One of this summer’s big lessons is that the image of Ukrainians has turned around in the region. As Central European governments fight to block EU-mandated quotas of asylum seekers from Syria and Iraq, Ukraine has emerged as the region’s source of desirable guest workers.
Czech, Slovak, Hungarian, and Estonian governments have set up recruiting programs in Ukraine. Poland’s government is changing its laws to bring in more Ukrainians, adding to the 1.3 million who are already working there.
“CzechInvest and SlovakInvest opened offices here,” said Daniel Bilak, director of UkraineInvest, the nation’s new investment agency. “And they are not here looking for Ukrainian investments. They are looking for Ukrainian workers.”
On the pull side of the region’s push-pull equation, Central Europe is now Europe’s high-growth, low-unemployment zone.
The Czech Republic is the standout case, with only 2.9 percent unemployment—and monthly wages four times Ukraine’s $290. Quietly, Ukrainians have become the largest guest worker nationality there, numbering approximately 55,000, according to Tomas Petricek, the Czech Deputy Minister of Labor and Social Policy.
In neighboring Hungary, where wages have risen by 15 percent this year, 73 percent of manufacturers say they cannot find the workers they need.
“The government’s cautious labor market considerations have put us at a competitive disadvantage to Poland or the Czech Republic,” Laszlo Koji, chairman of the Federation of Hungarian Building Contractors, complained to Reuters earlier this year. He said he wants 2,000 Ukrainian construction workers as soon as possible.
In the monochromatic societies of Central Europe, “diversity” means Ukrainian.
Regional leaders do not disguise their preference for immigrants from the same racial, religious, and linguistic group as their own. Polish officials justified their rejection of Syrian refugees, alleging that Poland is taking in its share of Ukraine’s 1.6 million people displaced by the Russian-backed war in Donetsk and Luhansk.
Polish officials calculate that they will need up to five million Ukrainian workers over the next twenty years to maintain economic growth. Facebook sites such as ‘Strawberry Poland,’ alert Ukrainians to temporary harvest work in Poland.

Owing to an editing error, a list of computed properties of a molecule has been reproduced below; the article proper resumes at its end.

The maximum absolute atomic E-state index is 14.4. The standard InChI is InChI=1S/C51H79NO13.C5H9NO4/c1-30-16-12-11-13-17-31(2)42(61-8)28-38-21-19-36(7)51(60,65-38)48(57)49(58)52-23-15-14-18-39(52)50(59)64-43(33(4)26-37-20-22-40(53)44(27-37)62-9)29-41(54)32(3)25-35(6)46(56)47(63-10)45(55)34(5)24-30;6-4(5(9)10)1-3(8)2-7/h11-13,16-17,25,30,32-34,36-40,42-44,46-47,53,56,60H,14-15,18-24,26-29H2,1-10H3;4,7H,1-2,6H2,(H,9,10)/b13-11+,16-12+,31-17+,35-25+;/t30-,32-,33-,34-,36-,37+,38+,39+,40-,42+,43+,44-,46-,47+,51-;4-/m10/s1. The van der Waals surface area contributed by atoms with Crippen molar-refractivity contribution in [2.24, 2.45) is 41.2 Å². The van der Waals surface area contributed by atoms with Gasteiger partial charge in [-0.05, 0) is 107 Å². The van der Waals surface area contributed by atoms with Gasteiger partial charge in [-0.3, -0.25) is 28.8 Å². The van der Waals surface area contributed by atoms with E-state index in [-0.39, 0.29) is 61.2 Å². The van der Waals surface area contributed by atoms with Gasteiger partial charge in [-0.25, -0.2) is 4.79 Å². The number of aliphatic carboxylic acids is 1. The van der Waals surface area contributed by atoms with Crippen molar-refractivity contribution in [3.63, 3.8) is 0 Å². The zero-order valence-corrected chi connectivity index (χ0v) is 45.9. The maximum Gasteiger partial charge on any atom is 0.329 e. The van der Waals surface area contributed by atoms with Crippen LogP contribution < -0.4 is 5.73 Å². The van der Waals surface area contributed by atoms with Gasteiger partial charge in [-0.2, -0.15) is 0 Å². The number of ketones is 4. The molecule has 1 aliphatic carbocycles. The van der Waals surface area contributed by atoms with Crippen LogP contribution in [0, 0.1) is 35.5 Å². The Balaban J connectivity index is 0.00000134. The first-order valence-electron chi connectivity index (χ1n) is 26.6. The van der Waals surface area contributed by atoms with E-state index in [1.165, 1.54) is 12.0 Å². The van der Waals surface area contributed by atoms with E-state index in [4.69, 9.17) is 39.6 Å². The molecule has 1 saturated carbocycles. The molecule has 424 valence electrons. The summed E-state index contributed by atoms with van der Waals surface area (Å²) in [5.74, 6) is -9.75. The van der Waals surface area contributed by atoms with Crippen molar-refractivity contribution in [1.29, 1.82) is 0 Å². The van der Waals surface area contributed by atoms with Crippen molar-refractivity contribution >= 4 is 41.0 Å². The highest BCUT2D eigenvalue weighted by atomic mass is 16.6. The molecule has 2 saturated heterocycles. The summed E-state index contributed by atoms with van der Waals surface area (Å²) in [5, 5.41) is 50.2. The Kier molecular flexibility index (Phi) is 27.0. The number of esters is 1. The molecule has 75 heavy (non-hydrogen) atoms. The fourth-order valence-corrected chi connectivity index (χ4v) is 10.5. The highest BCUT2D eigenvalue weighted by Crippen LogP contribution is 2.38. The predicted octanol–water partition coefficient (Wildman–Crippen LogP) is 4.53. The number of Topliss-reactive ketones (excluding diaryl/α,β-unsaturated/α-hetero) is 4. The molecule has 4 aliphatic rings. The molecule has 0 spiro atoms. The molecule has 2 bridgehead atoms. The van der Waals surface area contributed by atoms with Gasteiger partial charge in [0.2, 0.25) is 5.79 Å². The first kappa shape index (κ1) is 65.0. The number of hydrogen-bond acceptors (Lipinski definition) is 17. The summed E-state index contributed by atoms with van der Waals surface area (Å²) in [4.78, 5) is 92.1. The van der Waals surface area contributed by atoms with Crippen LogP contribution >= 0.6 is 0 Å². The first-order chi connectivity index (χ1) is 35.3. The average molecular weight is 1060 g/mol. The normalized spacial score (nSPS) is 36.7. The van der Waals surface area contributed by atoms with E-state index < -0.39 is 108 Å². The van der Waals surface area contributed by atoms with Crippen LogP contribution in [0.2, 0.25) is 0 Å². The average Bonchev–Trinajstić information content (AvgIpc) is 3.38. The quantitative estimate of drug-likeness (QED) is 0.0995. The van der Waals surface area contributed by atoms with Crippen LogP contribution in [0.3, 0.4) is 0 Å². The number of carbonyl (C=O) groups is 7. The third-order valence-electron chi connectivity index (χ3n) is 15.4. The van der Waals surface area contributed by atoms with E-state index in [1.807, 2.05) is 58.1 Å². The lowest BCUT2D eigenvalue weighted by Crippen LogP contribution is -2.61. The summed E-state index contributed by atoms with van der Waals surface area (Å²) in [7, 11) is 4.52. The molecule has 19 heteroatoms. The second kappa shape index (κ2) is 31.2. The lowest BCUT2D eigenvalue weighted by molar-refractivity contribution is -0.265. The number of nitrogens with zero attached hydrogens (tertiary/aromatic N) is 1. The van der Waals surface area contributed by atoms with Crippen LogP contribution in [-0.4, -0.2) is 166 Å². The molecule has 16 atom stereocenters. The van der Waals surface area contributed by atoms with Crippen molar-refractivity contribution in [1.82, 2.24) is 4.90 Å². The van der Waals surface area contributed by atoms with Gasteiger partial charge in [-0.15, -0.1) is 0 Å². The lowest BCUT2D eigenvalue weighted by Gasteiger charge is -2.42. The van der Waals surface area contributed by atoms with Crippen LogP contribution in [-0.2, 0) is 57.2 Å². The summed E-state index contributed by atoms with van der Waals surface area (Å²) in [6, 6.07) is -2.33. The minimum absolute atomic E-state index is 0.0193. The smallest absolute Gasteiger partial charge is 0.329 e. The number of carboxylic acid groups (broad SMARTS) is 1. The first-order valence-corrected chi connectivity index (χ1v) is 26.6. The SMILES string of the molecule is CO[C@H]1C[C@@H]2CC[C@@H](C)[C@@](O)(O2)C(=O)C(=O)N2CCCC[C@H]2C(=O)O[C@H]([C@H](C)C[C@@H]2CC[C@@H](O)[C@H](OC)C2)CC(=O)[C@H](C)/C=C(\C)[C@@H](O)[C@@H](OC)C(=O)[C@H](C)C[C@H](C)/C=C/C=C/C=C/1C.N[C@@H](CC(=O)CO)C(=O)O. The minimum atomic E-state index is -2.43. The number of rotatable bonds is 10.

“Poland’s labor market has tightened, with unemployment at record lows,” wrote Timothy Ash, a regional analyst for Blue Bay Asset Management in London. “But wage price pressure is being capped by the plentiful availability still of cheap labor from Ukraine.”
“Last year, 1.3 million Ukrainians went to Poland—we want them to stay here,” lamented Bilak, of UkraineInvest. “But Ukrainian workers are valued. They are less expensive and more skilled than in the other countries.”
The Baltic countries are also recruiting Ukrainians, stressing that they will not have learn a new language; they can get by using Russian.
On the push side, Ukraine’s growing labor migration to Europe is tacitly encouraged by President Petro Poroshenko . As Ukraine is unable to provide high-paying jobs before the 2019 elections, labor migration is a political quick fix.
The start of visa-free travel to the EU last June was greeted with billboards and a massive free concert on Kyiv’s Europe square. On August 29, Ukraine’s largest center dedicated to issuing foreign biometric passports and ID cards opened in Kyiv. Covering nearly an entire floor of a Ukrainian shopping mall, the center employs one hundred people and can process 1,500 citizens a day.
Ukraine’s state railway is inaugurating fast trains to Ukraine’s four EU neighbors: Poland, Slovakia, Hungary, and Romania. With one-way fares as low as $51 for the eighteen-hour ride from Kyiv to Warsaw, ridership on some lines is up six-fold from last year.
Last year, LOT Polish Airlines was the fastest growing foreign airline serving Ukraine. There are now direct flights from Ukrainian cities to eight of Poland’s largest cities. Airlines are planning city pairs between destinations Americans have never heard of. For example, Motor Sich Airlines is planning a flight from Ternopil, Ukraine to Rzeszow, Poland.
Czech Airlines now offers flights from Kyiv Boryspil Airport to Prague and Kosice. Migrant workers pack the Wizz Air flights from Kyiv Zhuliany Airport to Bratislava, Slovakia.
Ideally, Ukraine will eventually evolve from serving as Central Europe’s pool of reserve labor to having a healthy economy that benefits from the “labor force boomerang” that Poland and other Central European countries are now enjoying. When migrants return from such countries as Britain, they bring new skills, new self-confidence, and new money to start businesses.
But labor migration to the West is expected to continue unchecked.
In a survey conducted by the sociological group Rating that polled Ukrainians who went to work in EU countries and in Russia, 19 percent were “very satisfied” with their pay and 62 percent were “satisfied.” The most dissatisfied with the size of their earnings had gone to Russia.
This year, in a historic shift, labor remittances from Poland to Ukraine will surpass those from Russia. The Kremlin is helping to accelerate this trend by banning money transfers from Russia to Ukraine.
Watching Ukraine’s Western labor migration from the sidelines, Russia’s media comes up with its own headlines. In a mid-August report on Ukrainian labor migration to Europe, Pravda.ru ran this headline: “European integration brings more Ukrainian slaves to Europe.”
Based in Kyiv, James Brooke is editor-in-chief of the Ukraine Business Journal, an all-Ukraine, all-business, all-English internet news site, accessible at www.theubj.com.